On the opposite side of the towering walls that form the pylon (the walls featured in the banner image) one still finds neatly arranged ancient mudbricks piled against the back of the walls. Why would any pharaoh, be it Rameses III (reigned circa 1186-1155 BCE – who has been credited with some of the major building projects at Karnak) or some other pharaoh, pack mudbricks around this beautiful temple? Our speculation is that dynastic pharaohs did not initially construct this site. Rather, its origins go back to the time of Zep Tepi and portions of the complex were buried by more ancient people in an effort to protect their creations from scorching plasma (composed of fast moving electrically-charged particles) that was being ejected from our Sun during a series of solar outbursts that brought Zep Tepi to a close, and geologically and climatically ended the last ice age (see further discussion below).

In this context, it is interesting to quote the late John Anthony West’s perceptive observations and speculations concerning Karnak. The words and pagination below are taken from the 1995 edition of his book The Traveler’s Key to Ancient Egypt (Quest Books); however, they were first written in the early 1980s for the 1985 edition of his book.

From the Middle Kingdom on, almost every king left some mark of his presence at Karnak. Sometimes no more than a single pillar or inscription remains – at other times an entire temple. In some instances a later king has chiseled out the name of the earlier king responsible for the original building and cut in his own. It is usually then claimed that the later king ‘usurped’ the work of the earlier. Yet this matter is more complicated and more interesting than that. These usurpations are selective. Only certain names in certain places have been effaced, and this can only be deliberate, though done for reasons not yet fathomed. (West, 1995, p. 241)

The powerful pharaohs of the New Kingdom were absolute monarchs in total command of the resources of a rich empire. At a word the names of all the preceding columns could have been scratched out had that been the intention. Ramesses II [reigned circa 1279-1213 BCE], the greatest builder of all Egypt, was also the greatest ‘usurper,’ yet in innumerable instances he did not touch the names or works of his predecessors; in many cases a cartouche will contain its original name alongside one that has been ‘usurped.’ (ibid., p. 242)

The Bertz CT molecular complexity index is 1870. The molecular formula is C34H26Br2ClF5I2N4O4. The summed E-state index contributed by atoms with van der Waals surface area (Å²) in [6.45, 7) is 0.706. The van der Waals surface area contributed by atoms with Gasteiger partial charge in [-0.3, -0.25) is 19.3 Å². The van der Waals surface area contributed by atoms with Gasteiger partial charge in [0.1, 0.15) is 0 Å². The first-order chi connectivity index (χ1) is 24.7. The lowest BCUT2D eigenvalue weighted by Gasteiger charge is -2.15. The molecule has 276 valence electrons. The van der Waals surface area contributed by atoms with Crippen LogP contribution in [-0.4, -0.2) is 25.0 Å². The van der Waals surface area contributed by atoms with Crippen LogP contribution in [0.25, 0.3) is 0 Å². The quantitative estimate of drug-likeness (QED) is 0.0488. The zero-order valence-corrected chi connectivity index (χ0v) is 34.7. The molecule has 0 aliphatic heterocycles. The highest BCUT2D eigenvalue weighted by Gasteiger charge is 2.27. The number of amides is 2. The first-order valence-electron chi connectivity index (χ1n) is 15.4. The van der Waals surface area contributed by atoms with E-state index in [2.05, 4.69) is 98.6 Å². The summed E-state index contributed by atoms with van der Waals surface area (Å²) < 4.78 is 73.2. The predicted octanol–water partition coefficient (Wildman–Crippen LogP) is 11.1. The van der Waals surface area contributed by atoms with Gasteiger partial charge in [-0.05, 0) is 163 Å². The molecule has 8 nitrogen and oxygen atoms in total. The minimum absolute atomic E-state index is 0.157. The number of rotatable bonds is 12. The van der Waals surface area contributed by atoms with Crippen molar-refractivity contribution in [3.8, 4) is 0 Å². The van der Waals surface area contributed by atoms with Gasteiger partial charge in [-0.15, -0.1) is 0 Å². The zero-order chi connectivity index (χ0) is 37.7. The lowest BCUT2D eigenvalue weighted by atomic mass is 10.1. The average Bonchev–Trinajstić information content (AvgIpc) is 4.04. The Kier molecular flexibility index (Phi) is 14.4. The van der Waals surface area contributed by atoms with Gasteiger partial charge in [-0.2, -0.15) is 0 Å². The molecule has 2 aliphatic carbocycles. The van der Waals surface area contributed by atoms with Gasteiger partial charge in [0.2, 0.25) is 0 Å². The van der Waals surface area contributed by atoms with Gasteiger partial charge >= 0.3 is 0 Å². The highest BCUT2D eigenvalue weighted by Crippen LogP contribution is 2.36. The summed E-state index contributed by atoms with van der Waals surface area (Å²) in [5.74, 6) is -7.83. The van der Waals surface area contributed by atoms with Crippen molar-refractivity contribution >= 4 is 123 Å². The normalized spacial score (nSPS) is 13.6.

Returning to the main temple [of Karnak], we come to the Second Pylon built by Ramesses II, with a center section restored by the Ptolemies. It is curious that here and elsewhere, the Ptolemies undertook extensive repairs and some new building, yet left the columns and façade of the First Pylon unfinished and did not even bother to remove the unsightly mud-brick ramp. There are a number of instances in Egypt when it is clear that work has been deliberately left unfinished, not merely because the responsible king or official died before it was completed. It is possible that the unfinished business in the Great Court is one of these instances, particularly since it is the westernmost part of the temple, where completion takes place. It is well within the parameters of symbolic Egyptian thinking, in a temple consecrated to perpetual creation, to leave this section incomplete, awaiting the arrival of another set of builders who never materialized. (ibid., p. 246)

Here we see how J. A. West noticed some of the same lines of evidence: dynastic pharaohs usurping and reappropriating to themselves older structures, and mudbrick ramps piled against incredible stone walls and other stone structures (we suspect the ramps were not, in many cases, ever ramps at all, but instead were secondary materials packed around a structure to protect it). Yet John Anthony West was not thinking in terms of perhaps the origins of these structures dating back to well before dynastic times and only later being reappropriated by the dynastic Egyptians. Yes, he was already thinking in those terms for the Great Sphinx, Osirion, and certain other structures. However, in circa 1985 J. A. West and I had not yet met, we had not demonstrated together the hard evidence for an older Sphinx, and sites such as Göbekli Tepe (dating back to the end of the last ice age, to the time of Zep Tepi) had not yet been uncovered. J. A. West was a strong advocate of the concept that high culture and civilization goes back in time thousands of years earlier than the official textbook dogma regarding the beginnings of civilization a mere 5,000 or 6,000 years ago. I wonder what he would make of the latest evidence and Katie’s observations and hypotheses. In many respects Katie’s simple observation regarding the packing of Egypt’s temples may be as profound as the simple observation of Schwaller regarding the Great Sphinx. As West (ibid, p. 140) noted,